Therefore, you need to constantly be exposing yourself to new rules to trigger your own creativity.  Even deciding if you like a rules mechanic forces you to think about why a designer would use the tool they chose.  Then, you gain insight into its strengths and weaknesses.  From there, you can decide it it is something you yourself want to try.  That gives you a way to break Type. 

Talk About Wargames with Other People

My poor suffering wife gets to hear me talk about wargame design.  She dabbles, but is by no means a "wargamer".  However, she can tell me if that is something she would "like" or "not like".  This is an invaluable resource!  I do the same with my poor gaming group.  This gives me insight into the topic and helps me understand how it will be perceived by someone other than me.

Social Media is also a good place to engage with others about Wargames.  I have no idea what other people like to play, but hearing them explain WHY they like or do not like certain things gives me insight.  It makes me think.... uh?  Can I make use of this or something like it myself?  What if I put this spin on it?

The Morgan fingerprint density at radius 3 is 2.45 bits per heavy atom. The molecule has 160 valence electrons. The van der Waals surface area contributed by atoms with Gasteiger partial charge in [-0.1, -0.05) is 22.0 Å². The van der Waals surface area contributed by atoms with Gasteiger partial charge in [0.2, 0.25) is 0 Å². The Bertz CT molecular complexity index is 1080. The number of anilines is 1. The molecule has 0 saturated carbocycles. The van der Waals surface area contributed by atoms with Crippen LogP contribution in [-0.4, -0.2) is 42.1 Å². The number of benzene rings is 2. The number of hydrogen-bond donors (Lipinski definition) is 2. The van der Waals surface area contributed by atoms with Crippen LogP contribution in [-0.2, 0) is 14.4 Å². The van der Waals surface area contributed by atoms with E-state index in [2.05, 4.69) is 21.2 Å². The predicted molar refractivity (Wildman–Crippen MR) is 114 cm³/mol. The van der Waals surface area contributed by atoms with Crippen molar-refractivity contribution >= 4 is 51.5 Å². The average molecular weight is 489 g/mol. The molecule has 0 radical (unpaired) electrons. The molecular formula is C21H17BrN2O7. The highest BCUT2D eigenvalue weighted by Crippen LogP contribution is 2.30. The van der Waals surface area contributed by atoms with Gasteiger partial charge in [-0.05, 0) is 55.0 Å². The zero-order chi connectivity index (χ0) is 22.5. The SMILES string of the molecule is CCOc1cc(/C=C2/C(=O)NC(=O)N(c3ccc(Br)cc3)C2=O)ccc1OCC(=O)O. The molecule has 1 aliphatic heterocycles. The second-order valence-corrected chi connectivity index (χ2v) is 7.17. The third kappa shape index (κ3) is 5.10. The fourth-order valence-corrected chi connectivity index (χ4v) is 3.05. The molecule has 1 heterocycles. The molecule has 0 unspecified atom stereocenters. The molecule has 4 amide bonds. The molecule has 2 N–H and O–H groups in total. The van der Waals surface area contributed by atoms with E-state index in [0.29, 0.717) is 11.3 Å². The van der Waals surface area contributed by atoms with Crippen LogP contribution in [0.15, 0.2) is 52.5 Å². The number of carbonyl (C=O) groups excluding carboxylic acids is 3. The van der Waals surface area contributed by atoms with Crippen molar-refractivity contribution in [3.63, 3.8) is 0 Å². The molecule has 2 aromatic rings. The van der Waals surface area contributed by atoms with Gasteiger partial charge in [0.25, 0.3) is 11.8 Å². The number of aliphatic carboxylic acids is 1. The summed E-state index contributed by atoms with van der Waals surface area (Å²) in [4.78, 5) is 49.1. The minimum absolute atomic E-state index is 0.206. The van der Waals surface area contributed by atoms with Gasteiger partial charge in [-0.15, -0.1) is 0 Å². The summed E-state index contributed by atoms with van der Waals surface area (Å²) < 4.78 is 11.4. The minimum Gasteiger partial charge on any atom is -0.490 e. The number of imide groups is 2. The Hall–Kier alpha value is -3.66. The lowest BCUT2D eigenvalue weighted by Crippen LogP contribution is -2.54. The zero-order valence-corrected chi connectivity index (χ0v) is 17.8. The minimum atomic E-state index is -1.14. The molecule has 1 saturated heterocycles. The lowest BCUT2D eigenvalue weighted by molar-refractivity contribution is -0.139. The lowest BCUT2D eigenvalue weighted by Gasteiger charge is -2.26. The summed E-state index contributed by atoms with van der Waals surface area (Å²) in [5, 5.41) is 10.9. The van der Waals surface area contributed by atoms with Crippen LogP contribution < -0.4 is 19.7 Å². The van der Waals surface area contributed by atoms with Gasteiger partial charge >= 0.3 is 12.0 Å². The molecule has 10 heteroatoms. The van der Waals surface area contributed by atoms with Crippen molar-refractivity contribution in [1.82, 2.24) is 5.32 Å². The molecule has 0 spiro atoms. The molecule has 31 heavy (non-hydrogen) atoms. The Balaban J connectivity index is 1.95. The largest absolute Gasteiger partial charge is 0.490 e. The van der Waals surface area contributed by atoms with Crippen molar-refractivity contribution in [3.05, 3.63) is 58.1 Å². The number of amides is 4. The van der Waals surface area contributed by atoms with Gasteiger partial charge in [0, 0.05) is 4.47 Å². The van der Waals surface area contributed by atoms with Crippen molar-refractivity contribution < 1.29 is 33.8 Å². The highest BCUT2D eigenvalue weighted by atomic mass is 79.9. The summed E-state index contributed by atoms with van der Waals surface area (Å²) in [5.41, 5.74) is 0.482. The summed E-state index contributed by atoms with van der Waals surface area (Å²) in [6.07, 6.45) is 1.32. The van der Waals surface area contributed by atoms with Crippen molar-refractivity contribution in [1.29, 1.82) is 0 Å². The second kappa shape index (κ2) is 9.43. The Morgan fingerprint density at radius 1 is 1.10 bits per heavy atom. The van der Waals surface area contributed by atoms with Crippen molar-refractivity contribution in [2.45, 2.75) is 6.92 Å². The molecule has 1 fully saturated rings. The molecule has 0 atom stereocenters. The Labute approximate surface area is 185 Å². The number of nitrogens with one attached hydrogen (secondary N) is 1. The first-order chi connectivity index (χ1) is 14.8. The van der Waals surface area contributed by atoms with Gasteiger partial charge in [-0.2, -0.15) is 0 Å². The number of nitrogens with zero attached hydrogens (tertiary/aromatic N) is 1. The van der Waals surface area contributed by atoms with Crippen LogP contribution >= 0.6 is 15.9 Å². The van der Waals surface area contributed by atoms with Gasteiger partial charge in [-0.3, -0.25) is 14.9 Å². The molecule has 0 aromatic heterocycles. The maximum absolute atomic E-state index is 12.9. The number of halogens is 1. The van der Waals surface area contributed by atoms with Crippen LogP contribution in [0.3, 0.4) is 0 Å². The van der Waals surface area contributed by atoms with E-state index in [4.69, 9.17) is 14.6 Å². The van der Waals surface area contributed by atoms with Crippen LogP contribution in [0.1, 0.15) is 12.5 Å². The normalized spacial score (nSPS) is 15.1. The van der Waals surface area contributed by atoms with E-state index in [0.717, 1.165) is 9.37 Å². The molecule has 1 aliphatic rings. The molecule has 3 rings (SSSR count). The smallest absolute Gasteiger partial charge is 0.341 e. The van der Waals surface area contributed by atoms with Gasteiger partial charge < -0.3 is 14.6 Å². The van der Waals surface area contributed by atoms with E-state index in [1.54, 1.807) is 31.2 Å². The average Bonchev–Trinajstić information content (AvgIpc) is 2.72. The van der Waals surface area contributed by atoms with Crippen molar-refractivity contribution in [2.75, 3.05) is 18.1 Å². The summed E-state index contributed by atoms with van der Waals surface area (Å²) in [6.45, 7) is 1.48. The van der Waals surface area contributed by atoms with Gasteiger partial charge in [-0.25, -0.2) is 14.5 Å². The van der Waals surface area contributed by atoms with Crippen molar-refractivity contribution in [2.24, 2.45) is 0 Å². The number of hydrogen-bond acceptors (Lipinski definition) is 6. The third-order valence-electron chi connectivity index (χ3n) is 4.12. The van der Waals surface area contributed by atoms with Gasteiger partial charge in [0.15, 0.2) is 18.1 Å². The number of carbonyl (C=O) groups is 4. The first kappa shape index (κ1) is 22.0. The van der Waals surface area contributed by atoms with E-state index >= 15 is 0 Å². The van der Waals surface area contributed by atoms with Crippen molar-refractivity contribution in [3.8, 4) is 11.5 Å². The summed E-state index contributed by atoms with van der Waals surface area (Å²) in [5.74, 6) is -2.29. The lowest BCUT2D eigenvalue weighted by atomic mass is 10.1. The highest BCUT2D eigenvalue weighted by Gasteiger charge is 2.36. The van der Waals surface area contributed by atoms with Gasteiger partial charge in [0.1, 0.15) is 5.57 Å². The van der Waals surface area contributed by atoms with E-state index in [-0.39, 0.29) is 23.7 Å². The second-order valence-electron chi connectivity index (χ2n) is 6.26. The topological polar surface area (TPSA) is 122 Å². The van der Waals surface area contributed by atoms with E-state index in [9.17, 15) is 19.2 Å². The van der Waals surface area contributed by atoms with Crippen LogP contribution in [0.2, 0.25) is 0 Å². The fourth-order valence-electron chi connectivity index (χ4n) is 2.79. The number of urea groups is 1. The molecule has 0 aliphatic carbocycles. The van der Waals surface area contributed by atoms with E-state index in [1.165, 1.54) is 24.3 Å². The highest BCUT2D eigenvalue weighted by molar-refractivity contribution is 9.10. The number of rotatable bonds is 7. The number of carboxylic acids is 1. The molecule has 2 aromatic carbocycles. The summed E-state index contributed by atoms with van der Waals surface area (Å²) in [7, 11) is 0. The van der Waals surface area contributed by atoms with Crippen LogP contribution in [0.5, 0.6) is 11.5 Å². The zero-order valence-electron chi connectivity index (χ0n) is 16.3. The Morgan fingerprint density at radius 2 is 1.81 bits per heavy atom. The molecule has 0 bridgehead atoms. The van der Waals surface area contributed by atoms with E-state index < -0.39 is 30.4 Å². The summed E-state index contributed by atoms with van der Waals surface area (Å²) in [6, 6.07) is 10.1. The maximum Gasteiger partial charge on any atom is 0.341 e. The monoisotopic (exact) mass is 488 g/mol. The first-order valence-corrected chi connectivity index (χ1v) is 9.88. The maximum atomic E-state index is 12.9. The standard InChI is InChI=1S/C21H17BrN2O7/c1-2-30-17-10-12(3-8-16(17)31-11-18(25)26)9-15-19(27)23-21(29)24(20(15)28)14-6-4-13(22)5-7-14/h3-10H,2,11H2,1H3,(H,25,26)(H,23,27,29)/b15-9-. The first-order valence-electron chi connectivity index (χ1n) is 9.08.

Frequently, other people will give you a seed of an idea.  It is up to you to plant that seed and grow it.  In an online discussion I had about pre-measuring; the idea of using Line-of-Sight as a resource came up.  Certain activities would give or reduce your line-of-sight.  This triggered the idea of using Line-of-Sight like a modifier that applied to your ability to engage a target rather than using a dice rolling modifier.  Hence, it is a new form of "friction" to add to a game.  This became the basis for my work on a modern "horror" themed game.